Complications of Untreated Hypertension

Complications of hypertension are related either to sustained elevations of blood pressure, with consequent changes in the vasculature and heart, or to atherosclerosis that accompanies and is accelerated by long-standing hypertension. Most of the adverse outcomes in hypertension are associated with thrombosis rather than bleeding, and there is evidence that increased vascular shear stress converts the normally anticoagulant endothelium to a prothrombotic state. The excess morbidity and mortality related to hypertension are progressive over the whole range of systolic and diastolic blood pressures; the risk approximately doubles for each 6 mm Hg increase in diastolic blood pressure. However, target-organ damage varies markedly between individuals with similar levels of office hypertension. Ambulatory pressures are superior to office readings in the prediction of end-organ damage.

Cardiac complications are the major causes of morbidity and mortality in primary (essential) hypertension, and preventing them is a major goal of therapy. Electrocardiographic evidence of left ventricular hypertrophy is found in up to 15% of persons with chronic hypertension. For any level of blood pressure, its presence is associated with incremental cardiovascular risk. Echocardiographic left ventricular hypertrophy is a powerful predictor of prognosis. Left ventricular hypertrophy may cause or facilitate many cardiac complications of hypertension, including congestive heart failure, ventricular arrhythmias, myocardial ischemia, and sudden death.

Left ventricular diastolic dysfunction, which may present with all of the symptoms and signs of congestive heart failure, is common in patients with long-standing hypertension. The occurrence of heart failure is reduced by 50% with antihypertensive therapy. Hypertensive left ventricular hypertrophy regresses with therapy and is most closely related to the degree of systolic blood pressure reduction. Diuretics have produced equal or greater reductions of left ventricular mass when compared with other drug classes. β-Blockers are less effective in reducing left ventricular hypertrophy but play a specific role in patients with established coronary artery disease or impaired left ventricular function.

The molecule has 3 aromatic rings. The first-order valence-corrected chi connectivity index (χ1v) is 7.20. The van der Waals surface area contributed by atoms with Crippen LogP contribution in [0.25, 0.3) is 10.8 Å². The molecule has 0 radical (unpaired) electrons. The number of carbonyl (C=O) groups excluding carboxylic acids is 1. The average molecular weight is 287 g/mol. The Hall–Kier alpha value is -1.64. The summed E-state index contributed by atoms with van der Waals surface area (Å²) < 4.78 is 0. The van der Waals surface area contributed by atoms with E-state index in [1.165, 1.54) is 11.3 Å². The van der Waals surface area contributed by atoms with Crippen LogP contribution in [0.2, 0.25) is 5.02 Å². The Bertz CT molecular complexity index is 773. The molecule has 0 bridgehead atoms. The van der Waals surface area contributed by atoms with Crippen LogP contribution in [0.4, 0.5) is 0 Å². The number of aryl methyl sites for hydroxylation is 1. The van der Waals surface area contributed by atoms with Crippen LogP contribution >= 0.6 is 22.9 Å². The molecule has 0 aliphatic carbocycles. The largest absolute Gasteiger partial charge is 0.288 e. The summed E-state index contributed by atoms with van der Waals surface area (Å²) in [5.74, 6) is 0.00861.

Hypertension is the major predisposing cause of hemorrhagic and ischemic stroke. Cerebrovascular complications are more closely correlated with systolic than diastolic blood pressure. The incidence of these complications is markedly reduced by antihypertensive therapy. Preceding hypertension is associated with a higher incidence of subsequent dementia of both vascular and Alzheimer types. Effective blood pressure control may modify the risk or rate of progression of cognitive dysfunction.

Chronic hypertension leads to nephrosclerosis, a common cause of renal insufficiency; aggressive blood pressure control attenuates the process. In patients with hypertensive nephropathy, the blood pressure should be 130/80 mm Hg or lower, especially when proteinuria is present. Secondary renal disease is more common in blacks, particularly when accompanied by diabetes mellitus. Hypertension also plays an important role in accelerating the progression of other forms of renal disease, most commonly diabetic nephropathy. ACE inhibitors are particularly effective in preventing the latter complication, but these agents also appear to prevent the progression of other forms of nephropathy.

Hypertension is a contributing factor in many patients with dissection of the aorta.

Most Americans with hypertension die of complications of atherosclerosis, but the linkage between hypertension and atherosclerotic cardiovascular disease is not as clear as that with the previously discussed complications. Effective antihypertensive therapy is thus less successful in preventing complications of coronary heart disease.


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